On the 10th anniversary of the worst shooting ever at Sandy Hook Elementary School, US President Joe Biden said America should feel collective “guilt” and shame for its failure to tackle gun violence. “We have a moral obligation to pass and enforce laws that can prevent these events from happening again,” Biden wrote in a statement marking the 10th anniversary of the Sandy Hook Elementary School shooting that left 26 people dead, including 20 children as young as 6. and 7.
At the time, Biden was vice president in the former Obama administration. Biden stressed that the United States should feel collective “societal guilt” for not doing more to address gun violence after the 2012 Sandy Hook Elementary School shooting in Newtown, Connecticut.
“I am committed to banning assault weapons and high-capacity magazines like those used at Sandy Hook,” said US President Joe Biden as he paid tribute to those who lost their lives in shooting tragedies across the US.
“I am determined to ban assault weapons and high-capacity magazines like those used at Sandy Hook and countless other mass shootings in America. Enough is enough.”
For a decade, Sandy Hook survivors and victims’ families have turned their pain into purpose.
We owe them more than our prayers. We owe them action. pic.twitter.com/Yap2LVb9kl
— President Biden (@POTUS) December 14, 2022
Biden told Americans that he had signed the bipartisan Safe Communities Act of 2022 in hopes of preventing future tragedies and that his administration was working to implement effective gun control. “We owe it to the brave young survivors and families who lost a part of their souls ten years ago to turn their pain into purpose,” he said in a statement. In addition, the US commander in chief reiterated that the Biden administration has stopped arms trafficking and increased resources to prevent violence.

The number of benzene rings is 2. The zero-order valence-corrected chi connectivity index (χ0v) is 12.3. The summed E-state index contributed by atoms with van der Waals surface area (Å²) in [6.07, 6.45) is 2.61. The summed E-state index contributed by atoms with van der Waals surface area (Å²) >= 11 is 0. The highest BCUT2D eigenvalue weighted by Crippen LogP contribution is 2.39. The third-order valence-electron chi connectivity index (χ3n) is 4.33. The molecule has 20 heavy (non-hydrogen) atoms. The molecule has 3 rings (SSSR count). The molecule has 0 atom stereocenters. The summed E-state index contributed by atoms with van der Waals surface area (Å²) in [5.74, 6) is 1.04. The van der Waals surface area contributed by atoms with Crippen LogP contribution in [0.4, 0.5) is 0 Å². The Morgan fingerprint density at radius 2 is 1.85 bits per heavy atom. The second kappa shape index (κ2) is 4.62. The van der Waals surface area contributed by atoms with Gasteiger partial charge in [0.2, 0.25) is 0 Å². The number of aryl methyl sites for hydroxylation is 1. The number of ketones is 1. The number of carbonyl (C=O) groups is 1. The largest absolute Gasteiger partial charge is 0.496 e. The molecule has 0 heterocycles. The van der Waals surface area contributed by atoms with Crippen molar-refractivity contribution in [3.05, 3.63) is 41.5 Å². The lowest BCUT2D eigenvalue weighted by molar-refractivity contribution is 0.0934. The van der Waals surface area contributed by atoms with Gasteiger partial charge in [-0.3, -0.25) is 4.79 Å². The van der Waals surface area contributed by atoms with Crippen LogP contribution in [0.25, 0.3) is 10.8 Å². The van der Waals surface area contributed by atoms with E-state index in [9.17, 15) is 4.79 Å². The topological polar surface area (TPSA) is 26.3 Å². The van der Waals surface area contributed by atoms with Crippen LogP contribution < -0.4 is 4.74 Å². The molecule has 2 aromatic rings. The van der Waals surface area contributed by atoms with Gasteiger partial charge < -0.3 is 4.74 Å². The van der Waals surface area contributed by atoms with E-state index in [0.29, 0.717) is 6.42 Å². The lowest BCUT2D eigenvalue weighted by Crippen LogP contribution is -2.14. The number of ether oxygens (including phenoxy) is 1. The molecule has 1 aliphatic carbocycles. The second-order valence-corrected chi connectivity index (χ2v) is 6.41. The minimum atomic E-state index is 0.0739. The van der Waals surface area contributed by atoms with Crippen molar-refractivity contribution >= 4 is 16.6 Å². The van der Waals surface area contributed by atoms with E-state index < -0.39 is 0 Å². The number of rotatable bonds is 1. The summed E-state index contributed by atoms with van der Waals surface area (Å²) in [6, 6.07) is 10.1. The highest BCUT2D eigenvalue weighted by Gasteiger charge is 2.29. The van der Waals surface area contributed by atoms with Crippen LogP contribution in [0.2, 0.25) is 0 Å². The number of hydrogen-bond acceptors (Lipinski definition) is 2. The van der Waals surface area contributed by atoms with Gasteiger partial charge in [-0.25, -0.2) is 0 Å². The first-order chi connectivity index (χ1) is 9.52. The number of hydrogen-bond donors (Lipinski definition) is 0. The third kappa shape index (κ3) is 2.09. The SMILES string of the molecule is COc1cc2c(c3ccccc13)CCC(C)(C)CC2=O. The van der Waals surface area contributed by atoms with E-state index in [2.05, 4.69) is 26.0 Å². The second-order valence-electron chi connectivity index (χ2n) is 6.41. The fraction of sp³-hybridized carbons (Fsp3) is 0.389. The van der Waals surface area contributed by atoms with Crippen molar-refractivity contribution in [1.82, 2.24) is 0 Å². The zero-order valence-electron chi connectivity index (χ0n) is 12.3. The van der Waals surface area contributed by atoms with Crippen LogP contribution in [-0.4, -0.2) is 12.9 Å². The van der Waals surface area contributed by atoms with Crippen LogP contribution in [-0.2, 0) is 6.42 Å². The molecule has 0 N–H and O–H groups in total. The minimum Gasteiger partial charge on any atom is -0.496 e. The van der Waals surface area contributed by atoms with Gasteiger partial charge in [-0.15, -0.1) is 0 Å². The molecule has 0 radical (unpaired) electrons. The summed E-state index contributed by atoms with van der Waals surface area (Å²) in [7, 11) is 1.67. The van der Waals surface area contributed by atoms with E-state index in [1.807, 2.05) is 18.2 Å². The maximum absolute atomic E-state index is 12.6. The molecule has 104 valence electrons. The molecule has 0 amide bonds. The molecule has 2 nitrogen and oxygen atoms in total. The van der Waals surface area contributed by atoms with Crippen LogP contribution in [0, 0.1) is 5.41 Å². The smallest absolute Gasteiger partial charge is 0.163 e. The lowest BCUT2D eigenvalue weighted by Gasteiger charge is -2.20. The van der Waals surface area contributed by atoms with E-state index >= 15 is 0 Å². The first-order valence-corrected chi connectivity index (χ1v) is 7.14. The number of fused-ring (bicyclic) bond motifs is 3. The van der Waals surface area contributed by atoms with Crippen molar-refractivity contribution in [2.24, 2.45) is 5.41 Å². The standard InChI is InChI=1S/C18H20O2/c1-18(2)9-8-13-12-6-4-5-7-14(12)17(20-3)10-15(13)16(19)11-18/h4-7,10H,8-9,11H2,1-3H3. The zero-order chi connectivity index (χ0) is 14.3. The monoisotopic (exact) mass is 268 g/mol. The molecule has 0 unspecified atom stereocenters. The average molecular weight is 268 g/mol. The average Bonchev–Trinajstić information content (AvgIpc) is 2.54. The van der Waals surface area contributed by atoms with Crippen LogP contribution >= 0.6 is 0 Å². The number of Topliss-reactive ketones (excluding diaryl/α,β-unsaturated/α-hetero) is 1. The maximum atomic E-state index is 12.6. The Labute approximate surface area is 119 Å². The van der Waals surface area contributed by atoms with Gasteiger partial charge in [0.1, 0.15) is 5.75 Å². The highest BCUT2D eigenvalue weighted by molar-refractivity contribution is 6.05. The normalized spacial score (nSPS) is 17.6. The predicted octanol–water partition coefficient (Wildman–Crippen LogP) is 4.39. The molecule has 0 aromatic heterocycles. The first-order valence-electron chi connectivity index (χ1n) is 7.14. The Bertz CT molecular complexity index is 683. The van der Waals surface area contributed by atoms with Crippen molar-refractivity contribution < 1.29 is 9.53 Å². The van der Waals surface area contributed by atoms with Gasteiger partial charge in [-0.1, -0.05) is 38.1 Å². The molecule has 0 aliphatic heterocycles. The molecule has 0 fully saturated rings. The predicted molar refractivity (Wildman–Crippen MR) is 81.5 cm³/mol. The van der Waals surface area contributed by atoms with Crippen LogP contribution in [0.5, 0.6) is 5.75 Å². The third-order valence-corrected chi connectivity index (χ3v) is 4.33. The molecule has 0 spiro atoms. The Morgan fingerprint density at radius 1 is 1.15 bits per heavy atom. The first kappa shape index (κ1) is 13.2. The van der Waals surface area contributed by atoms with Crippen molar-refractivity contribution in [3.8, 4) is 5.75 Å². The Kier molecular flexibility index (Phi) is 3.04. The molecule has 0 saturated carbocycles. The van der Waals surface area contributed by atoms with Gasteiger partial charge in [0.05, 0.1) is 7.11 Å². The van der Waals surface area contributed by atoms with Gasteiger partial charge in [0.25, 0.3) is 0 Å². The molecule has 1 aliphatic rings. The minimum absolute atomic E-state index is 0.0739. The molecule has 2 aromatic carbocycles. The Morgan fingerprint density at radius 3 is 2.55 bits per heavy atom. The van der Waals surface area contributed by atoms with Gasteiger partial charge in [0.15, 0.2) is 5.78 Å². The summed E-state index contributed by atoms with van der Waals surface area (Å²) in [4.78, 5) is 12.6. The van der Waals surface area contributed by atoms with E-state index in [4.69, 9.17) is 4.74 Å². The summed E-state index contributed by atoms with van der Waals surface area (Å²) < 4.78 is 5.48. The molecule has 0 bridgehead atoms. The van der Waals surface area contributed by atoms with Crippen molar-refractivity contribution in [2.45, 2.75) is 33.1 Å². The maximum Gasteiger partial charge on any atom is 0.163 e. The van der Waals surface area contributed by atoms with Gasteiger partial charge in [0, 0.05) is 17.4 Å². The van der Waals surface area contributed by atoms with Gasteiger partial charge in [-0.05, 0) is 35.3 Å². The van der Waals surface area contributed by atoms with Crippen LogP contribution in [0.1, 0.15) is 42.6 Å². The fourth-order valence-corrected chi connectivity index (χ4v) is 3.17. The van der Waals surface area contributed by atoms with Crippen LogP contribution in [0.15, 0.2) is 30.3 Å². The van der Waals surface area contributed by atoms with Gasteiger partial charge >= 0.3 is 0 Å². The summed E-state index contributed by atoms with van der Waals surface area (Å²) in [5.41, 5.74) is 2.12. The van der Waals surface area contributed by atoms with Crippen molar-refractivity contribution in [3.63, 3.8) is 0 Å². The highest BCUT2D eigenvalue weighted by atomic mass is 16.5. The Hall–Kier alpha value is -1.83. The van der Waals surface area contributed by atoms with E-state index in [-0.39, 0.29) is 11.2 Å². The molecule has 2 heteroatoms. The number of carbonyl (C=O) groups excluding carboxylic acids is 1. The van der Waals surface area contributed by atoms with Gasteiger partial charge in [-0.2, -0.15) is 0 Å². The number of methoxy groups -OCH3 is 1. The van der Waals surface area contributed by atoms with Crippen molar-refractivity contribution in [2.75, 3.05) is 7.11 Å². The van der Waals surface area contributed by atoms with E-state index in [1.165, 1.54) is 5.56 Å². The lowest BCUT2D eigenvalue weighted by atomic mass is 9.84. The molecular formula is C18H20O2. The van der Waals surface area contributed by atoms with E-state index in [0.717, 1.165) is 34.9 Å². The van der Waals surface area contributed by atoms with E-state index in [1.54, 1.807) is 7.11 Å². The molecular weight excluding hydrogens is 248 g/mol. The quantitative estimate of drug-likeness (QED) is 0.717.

“Our duty is clear,” Biden said, adding that Americans must “eliminate these weapons that have no other purpose than to kill people in large numbers.”
‘Events like this are tough’: Biden on shootings
Last week, Biden gave an impassioned national speech at St. Mark’s Episcopal Church in Washington, D.C., to show support for survivors affected by gun violence. At the annual national vigil, Biden said “events like this are tough,” referring to the shootings. “Our work continues to limit the number of bullets that can be in a cartridge, the types of guns that can be bought and sold, attempts to ban assault weapons — a whole host of things,” Biden told Families of Gun Violence. survivors and victims. “It’s just common sense. Just common sense,” he argued.
Biden labels gun violence a “public health epidemic.” Approximately 40,000 citizens die from firearm injuries in the United States each year, and some of these deaths and injuries are the result of mass shootings. Others are the result of everyday gun violence or suicide. Biden introduced the Brady Handgun Violence Prevention Act in Congress, which created a background check system for more than 3 million firearms, but America has failed to effectively combat mass shootings.